Although X-Citement Video is the Court's most recent pronouncement on this subject, it is not the first. In Staples v. United States, 511 U.S. 600, 619-20 (1994), the Court found that the statutes criminalizing knowing possession of a machinegun, 26 U.S.C. §(s) 5845(a)(6) and 5861(d), require that defendants know not only that they possess a firearm but that it actually is a machinegun. Thus, an awareness of the features of the gun — specifically, the features that make it an automatic weapon — is a necessary element of the offense. More generally, the Court also made plain that statutory crimes carrying severe penalties are presumed to require that a defendant know the facts that make his conduct illegal. Id.
Accord United States v. Anderson, 885 F.2d 1248 (5th Cir. 1989) (en banc).
Our own precedents are in the same vein. In United States v. Baytank (Houston), Inc., 934 F.2d 599, 613 (5th Cir. 1991), we concluded that a conviction for knowing and improper storage of hazardous wastes under 42 U.S.C. §(s) 6928(d)(2)(A) requires "that the defendant know factually what he is doing — storing, what is being stored, and that what is being stored factually has the potential for harm to others or the environment, and that he has no permit . . . ." This is directly analogous to the interpretation of the CWA that Ahmad urges upon us. Indeed, we find it eminently sensible that the phrase "knowingly violates" in Section(s) 1319(c)(2)(A), when referring to other provisions that define the elements of the offenses Section(s) 1319 creates, should uniformly require knowledge as to each of those elements rather than only one or two. To hold otherwise would require an explanation as to why some elements should be treated differently from others, which neither the parties nor the caselaw seems able to provide.
In support of its interpretation of the CWA, the government cites cases from other circuits. We find these decisions both inapposite and unpersuasive on the point for which they are cited. In United States v. Hopkins, 53 F.3d 533, 537-41 (2d Cir. 1995), cert. denied, 116 S. Ct. 773 (1996), the court held that the government need not demonstrate that a Section(s) 1319(c)(2)(A) defendant knew his acts were illegal. The illegality of the defendant's actions is not an element of the offense, however. In United States v. Weitzenhoff, 35 F.3d 1275 (9th Cir. 1994), cert. denied, 115 S. Ct. 939 (1995), the court similarly was concerned almost exclusively with whether the language of the CWA creates a mistake-of-law defense. Both cases are easily distinguishable, for neither directly addresses mistake of fact or the statutory construction issues raised by Ahmad.
The government also protests that CWA violations fall into the judicially-created exception for "public welfare offenses," under which some regulatory crimes have been held not to require a showing of mens rea. On its face, the CWA certainly does appear to implicate public welfare.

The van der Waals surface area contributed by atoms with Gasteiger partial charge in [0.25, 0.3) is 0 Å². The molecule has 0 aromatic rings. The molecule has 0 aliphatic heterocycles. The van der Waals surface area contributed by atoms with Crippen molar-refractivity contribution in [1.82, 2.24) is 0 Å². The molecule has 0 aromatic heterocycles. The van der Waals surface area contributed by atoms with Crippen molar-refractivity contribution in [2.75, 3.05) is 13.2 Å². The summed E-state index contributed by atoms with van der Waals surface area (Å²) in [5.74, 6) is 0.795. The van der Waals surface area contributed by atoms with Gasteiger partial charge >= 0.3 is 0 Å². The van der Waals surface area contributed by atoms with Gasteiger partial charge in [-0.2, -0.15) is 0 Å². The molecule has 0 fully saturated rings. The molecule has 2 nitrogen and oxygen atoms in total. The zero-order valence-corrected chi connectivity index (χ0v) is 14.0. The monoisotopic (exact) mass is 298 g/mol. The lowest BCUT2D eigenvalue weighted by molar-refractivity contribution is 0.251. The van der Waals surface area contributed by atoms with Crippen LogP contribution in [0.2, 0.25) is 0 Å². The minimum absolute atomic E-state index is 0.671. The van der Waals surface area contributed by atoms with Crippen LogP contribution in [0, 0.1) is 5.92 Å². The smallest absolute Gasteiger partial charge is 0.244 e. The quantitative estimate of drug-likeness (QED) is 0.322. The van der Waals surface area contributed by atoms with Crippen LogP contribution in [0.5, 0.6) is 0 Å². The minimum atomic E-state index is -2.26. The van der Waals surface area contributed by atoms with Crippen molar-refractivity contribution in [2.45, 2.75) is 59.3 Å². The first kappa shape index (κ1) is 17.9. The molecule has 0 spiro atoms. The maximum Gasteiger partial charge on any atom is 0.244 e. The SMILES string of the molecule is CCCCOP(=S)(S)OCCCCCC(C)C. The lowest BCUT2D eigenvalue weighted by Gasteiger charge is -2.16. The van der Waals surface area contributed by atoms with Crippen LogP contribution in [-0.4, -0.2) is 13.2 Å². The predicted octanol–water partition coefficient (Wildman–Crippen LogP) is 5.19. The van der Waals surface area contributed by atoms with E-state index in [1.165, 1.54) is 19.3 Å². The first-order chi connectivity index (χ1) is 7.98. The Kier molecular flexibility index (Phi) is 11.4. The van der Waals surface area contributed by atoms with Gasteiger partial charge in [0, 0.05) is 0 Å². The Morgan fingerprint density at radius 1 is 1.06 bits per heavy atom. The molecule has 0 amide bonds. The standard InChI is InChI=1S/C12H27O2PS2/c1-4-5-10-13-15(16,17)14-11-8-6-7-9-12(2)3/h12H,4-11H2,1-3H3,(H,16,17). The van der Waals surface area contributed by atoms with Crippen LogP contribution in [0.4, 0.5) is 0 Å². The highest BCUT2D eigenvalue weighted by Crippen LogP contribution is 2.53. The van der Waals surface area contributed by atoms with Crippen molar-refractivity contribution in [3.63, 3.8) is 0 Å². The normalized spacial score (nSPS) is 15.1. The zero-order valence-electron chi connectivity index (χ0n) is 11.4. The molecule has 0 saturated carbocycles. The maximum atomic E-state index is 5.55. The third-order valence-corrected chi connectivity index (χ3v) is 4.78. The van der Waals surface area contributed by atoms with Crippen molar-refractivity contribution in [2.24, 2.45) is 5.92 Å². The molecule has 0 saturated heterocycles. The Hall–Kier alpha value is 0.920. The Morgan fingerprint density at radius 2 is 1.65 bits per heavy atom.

As recent cases have emphasized, however, the public welfare offense exception is narrow. The Staples Court, for example, held that the statute prohibiting the possession of machineguns fell outside the exception, notwithstanding the fact that "[t]ypically, our cases recognizing such offenses involve statutes that regulate potentially harmful or injurious items." Staples, 511 U.S. at 607 (citation omitted).
Though gasoline is a "potentially harmful or injurious item," it is certainly no more so than are machineguns. Rather, Staples held, the key to the public welfare offense analysis is whether "dispensing with mens rea would require the defendant to have knowledge only of traditionally lawful conduct." Id. at 618. The CWA offenses of which Ahmad was convicted have precisely this characteristic, for if knowledge is not required as to the nature of the substance discharged, one who honestly and reasonably believes he is discharging water may find himself guilty of a felony if the substance turns out to be something else.
The fact that violations of Section(s) 1319(c)(2)(A) are felonies punishable by years in federal prison confirms our view that they do not fall within the public welfare offense exception. As the Staples Court noted, public welfare offenses have virtually always been crimes punishable by relatively light penalties such as fines or short jail sentences, rather than substantial terms of imprisonment. Id. at 1802-03. Serious felonies, in contrast, should not fall within the exception "absent a clear statement from Congress that mens rea is not required." Id. at 618. Following Staples, we hold that the offenses charged in counts one and two are not public welfare offenses and that the usual presumption of a mens rea requirement applies. With the exception of purely jurisdictional elements, the mens rea of knowledge applies to each element of the crimes.
Finally, the government argues that the instructions, considered as a whole, adequately conveyed to the jury the message that Ahmad had to have known that what he was discharging was gasoline in order for the jury to find him guilty. We disagree.
At best, the jury charge made it uncertain to which elements "knowingly" applied. At worst, and considerably more likely, it indicated that only the element of discharge need be knowing. The instructions listed each element on a separate line, with the word "knowingly" present only in the line corresponding to the element that something was discharged. That the district court included a one-sentence summary of each count in which "knowingly" was present did not cure the error.
The obvious inference for the jury was that knowledge was required only as to the fact that something was discharged, and not as to any other fact. In effect, with regard to the other elements of the crimes, the instructions implied that the requisite mens rea was strict liability rather than knowledge.